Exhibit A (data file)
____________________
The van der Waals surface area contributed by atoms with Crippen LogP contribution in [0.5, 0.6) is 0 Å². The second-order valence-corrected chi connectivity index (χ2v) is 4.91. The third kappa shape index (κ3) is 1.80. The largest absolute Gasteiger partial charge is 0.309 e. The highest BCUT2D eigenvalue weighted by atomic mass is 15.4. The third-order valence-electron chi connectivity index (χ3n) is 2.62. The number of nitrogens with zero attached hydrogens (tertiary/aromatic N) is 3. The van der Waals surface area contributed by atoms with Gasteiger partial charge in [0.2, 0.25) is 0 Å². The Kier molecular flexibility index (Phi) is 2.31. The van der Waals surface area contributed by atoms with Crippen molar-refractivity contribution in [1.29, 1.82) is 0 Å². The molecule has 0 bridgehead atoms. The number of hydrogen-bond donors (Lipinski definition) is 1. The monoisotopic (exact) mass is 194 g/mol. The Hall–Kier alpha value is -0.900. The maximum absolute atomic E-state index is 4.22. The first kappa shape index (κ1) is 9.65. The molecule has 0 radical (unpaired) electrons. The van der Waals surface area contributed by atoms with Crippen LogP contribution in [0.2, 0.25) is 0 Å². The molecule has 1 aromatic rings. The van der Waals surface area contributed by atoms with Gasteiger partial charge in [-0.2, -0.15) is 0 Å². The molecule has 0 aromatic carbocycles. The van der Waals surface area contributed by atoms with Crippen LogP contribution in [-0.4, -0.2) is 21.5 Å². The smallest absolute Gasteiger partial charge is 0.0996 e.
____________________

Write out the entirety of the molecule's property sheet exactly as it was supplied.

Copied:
The van der Waals surface area contributed by atoms with Crippen LogP contribution in [0.5, 0.6) is 0 Å². The second-order valence-corrected chi connectivity index (χ2v) is 4.91. The third kappa shape index (κ3) is 1.80. The largest absolute Gasteiger partial charge is 0.309 e. The highest BCUT2D eigenvalue weighted by atomic mass is 15.4. The third-order valence-electron chi connectivity index (χ3n) is 2.62. The number of nitrogens with zero attached hydrogens (tertiary/aromatic N) is 3. The van der Waals surface area contributed by atoms with Gasteiger partial charge in [0.2, 0.25) is 0 Å². The Kier molecular flexibility index (Phi) is 2.31. The van der Waals surface area contributed by atoms with Crippen molar-refractivity contribution in [1.29, 1.82) is 0 Å². The molecule has 0 bridgehead atoms. The number of hydrogen-bond donors (Lipinski definition) is 1. The monoisotopic (exact) mass is 194 g/mol. The Hall–Kier alpha value is -0.900. The maximum absolute atomic E-state index is 4.22. The first kappa shape index (κ1) is 9.65. The molecule has 0 radical (unpaired) electrons. The van der Waals surface area contributed by atoms with Crippen LogP contribution in [0.2, 0.25) is 0 Å². The molecule has 1 aromatic rings. The van der Waals surface area contributed by atoms with Gasteiger partial charge in [-0.2, -0.15) is 0 Å². The molecule has 0 aromatic carbocycles. The van der Waals surface area contributed by atoms with Crippen LogP contribution in [-0.4, -0.2) is 21.5 Å². The smallest absolute Gasteiger partial charge is 0.0996 e.